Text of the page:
The Fate system from Evil Hat is possibly one of my favorite modern RPG systems. For me, it hits the sweet spot of mechanical complexity, where players have interesting tactical choices to make in a conflict, but aren't bogged down by needless complexity. Each iteration the game goes through refines it even more, from its beginnings as a set of diced rules for Amber to the latest expression, the Dresden Files RPG.
I am also partial to a good caper: heists, grifts, and cons make for great viewing. Until the Leverage RPG comes out, though, there's not much in the way of support in the RPG world for that type of game - but Fate's aspects seem perfect for the kinds of problems that grifters and thieves run into, and giving the players power to make declarations can produce a more involved caper than if the GM has to make everything up on his own.
The idea that really set me on this path was the Thaumaturgy rules from the Dresden Files RPG. Rick Neal has a great post on how they work over at What's He On About?, but the key part is "The Story of the Spell", which Lenny Balsera also talks about in the Designer's Corner. The basic idea is that the details of the preparations for the spell are not important in and of themselves - it's how they drive and flavor the story that is important. The same thing is true for the setup for a con or a heist, and that's what I decided to play with.
Testing the First Draft
victims playtesters were my Diaspora group, who had just wrapped up a social conflict that got them hired to steal a confiscated shipment of medical supplies and transport them to a planet that desperately needed them. Unfortunately, the rules in my head were murky and half-formed, and I think that contributed a lot to the confusion in the playtest. I tried to combine the Thaumaturgy rules with Diaspora's social conflicts and created a mess that…well, it probably would have hobbled to the finish line eventually. Here's the important points:
- A caper has a primary skill, which is the main skill to be used in the caper. If you're stealing something, it's Burglary. If you're hacking into somewhere, it's Computers. If you're running a con, it's Deceit. And so on.
- A caper has a complexity. You can run a caper whose complexity is less than your primary skill with no preparation. If its complexity is greater, though, you need to spend some scenes building up by making declarations - that is, using other skills to provide bonuses.
- Once you've reached the Complexity of the caper, the preparation ends and the actual caper starts. I gave the caper a stress track based on the primary skill and made it a pseudo-character with the skill rankings of the skills used during prep.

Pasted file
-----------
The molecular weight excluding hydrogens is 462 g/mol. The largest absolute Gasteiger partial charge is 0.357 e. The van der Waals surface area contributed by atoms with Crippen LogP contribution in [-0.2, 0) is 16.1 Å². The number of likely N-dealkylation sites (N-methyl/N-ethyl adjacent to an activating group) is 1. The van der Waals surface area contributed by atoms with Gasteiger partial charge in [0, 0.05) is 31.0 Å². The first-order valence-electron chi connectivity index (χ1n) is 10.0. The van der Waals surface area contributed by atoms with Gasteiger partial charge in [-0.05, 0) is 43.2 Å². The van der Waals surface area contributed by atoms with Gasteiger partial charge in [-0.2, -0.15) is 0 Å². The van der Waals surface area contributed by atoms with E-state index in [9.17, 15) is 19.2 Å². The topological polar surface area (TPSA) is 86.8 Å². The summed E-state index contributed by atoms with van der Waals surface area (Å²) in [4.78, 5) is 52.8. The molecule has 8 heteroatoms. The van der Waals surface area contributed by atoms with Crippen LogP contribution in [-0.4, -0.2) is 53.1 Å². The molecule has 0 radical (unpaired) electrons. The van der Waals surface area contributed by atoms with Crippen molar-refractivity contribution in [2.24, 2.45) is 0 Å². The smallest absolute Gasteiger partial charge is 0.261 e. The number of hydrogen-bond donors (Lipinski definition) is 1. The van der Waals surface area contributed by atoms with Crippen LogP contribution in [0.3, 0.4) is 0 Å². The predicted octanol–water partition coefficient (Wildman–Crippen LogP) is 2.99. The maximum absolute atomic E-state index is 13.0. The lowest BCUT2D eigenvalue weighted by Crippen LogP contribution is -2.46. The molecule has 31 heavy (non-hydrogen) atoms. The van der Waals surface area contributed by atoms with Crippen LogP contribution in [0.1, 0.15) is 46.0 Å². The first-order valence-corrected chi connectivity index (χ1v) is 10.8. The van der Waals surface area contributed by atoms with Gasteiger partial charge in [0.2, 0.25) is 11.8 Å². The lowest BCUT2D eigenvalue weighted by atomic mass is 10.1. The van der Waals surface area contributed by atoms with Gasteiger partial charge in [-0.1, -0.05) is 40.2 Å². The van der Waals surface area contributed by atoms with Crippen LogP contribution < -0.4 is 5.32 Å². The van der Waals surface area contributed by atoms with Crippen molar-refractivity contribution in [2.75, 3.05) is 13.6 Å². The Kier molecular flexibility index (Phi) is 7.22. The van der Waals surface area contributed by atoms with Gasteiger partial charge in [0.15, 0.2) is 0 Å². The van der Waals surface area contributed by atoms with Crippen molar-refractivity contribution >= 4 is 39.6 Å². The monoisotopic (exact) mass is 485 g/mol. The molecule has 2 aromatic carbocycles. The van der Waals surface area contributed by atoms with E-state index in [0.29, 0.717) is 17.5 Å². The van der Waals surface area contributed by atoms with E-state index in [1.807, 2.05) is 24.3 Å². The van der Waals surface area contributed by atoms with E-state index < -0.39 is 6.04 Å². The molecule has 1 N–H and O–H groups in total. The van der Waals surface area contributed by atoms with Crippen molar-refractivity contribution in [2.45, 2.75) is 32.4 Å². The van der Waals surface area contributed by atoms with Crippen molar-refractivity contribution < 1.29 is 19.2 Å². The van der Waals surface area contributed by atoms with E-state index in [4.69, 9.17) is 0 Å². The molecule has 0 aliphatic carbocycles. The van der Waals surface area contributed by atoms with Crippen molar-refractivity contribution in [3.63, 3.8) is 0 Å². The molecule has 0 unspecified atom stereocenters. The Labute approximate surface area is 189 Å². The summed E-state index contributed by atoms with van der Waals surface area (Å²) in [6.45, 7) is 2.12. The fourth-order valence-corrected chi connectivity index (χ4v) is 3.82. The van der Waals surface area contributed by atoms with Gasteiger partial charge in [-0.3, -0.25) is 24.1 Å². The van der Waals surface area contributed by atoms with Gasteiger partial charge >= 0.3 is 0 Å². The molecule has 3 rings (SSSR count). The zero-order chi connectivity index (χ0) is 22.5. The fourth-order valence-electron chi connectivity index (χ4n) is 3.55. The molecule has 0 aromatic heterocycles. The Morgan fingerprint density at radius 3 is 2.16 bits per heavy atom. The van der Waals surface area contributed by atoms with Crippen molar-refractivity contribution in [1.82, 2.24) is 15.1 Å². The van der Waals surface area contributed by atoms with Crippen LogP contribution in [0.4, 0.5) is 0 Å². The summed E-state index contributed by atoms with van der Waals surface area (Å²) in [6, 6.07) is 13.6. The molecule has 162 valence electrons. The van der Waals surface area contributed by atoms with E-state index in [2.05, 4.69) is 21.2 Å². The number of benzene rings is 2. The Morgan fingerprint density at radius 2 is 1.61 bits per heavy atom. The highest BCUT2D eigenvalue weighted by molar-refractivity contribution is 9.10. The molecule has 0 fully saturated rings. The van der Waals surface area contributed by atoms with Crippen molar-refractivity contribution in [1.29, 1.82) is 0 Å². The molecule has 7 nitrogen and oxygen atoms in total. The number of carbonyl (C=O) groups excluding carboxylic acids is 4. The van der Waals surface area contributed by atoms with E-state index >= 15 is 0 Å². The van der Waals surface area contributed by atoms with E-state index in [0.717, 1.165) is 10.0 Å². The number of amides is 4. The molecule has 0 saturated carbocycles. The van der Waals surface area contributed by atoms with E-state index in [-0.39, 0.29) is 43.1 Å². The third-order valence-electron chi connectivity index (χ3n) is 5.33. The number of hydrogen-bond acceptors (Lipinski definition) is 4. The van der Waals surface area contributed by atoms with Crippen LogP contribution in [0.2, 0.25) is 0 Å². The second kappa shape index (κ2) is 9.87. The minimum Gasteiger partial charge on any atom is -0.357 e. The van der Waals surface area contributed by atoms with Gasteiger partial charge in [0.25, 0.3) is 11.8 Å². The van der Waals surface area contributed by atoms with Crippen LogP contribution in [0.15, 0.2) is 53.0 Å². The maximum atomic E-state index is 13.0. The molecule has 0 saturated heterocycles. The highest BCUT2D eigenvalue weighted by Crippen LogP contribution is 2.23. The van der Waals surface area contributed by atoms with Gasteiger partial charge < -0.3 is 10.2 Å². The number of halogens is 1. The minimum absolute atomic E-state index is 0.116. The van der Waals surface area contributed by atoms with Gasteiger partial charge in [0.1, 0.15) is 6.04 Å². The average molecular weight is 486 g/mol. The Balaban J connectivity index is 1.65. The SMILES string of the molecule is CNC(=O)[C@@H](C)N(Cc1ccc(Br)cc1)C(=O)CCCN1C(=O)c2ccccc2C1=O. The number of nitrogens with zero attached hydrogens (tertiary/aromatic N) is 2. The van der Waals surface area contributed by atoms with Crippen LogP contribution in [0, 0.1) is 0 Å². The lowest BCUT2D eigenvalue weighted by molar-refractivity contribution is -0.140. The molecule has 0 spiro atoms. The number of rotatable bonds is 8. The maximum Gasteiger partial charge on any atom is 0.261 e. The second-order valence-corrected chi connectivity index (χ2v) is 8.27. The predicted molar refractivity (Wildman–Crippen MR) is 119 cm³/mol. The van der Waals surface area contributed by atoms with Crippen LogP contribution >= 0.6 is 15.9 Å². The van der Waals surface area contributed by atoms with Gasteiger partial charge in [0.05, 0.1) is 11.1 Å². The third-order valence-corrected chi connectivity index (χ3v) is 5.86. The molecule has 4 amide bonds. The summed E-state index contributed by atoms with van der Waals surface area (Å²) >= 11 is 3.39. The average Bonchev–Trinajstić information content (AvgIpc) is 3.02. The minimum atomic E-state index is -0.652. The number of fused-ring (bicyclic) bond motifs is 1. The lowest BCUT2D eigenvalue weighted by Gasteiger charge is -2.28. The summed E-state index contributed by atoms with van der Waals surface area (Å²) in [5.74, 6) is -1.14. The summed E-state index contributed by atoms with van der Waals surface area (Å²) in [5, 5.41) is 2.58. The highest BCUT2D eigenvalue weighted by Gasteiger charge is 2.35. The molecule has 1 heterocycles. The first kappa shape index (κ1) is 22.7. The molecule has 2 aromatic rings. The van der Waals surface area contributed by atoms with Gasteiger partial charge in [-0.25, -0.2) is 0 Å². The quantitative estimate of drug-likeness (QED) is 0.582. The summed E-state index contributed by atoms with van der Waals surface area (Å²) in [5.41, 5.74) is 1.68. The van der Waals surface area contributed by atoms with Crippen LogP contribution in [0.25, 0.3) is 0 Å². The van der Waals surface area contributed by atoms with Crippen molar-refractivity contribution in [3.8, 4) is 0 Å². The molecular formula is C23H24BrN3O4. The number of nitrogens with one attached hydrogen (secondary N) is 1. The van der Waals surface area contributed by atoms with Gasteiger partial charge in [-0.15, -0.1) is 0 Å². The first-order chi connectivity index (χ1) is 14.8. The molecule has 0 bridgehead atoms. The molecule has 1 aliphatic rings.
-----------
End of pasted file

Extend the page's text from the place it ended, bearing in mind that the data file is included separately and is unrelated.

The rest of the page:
- Pulling off the caper worked like Thaumaturgy: each round, you need to decide how many shifts you are going for, then roll your skill to see if you could control it. Originally I planned for the opposition to oppose these rolls directly - then I changed my mind and had the opposition attacking the caper's stress track and the caper defending itself separate from the rolls to actually pull the heist off.
What did I learn from this? A couple of very important lessons:
- Be Prepared. Have your rules ready and concrete rather than just a vague idea in your head.
- Stick With It. When playtesting, just like in gaming, the middle of the game is not the time to discuss the rules. Run through the entire segment, whatever it is, then talk about it later. I think I made two major changes during the session. Either one alone might have been fine, but both together made things end too quickly.
I also have a set of flaws with the rules as they stand:
- the preparations seemed like "busy work" to the players - there was no real sense of urgency or of bad consequences if they failed. I think some kind of time track or other mechanical push is needed here.
- there was little sense of the actual plan for the caper. Maybe there needs to be something to track the various stages: the pitch, the hook, the blow-off for a con. Could the characters draw their own "map" for the con?
- most of the players seemed to have a problem with the added level of abstraction of creating and using a "group" character for the con. This is actually something I took from Diaspora but a) I don't think I had a good set of rules for creating the pseudo-characters, and b) it was too many new concepts at one time.
I'm going to go back and look at what I can steal from other games, too: D&D 4e skill challenges and the caper scheme in the Scoundrel book for Traveller seem like good starting places, and it only makes sense to pick up the quickstart rules for Leverage.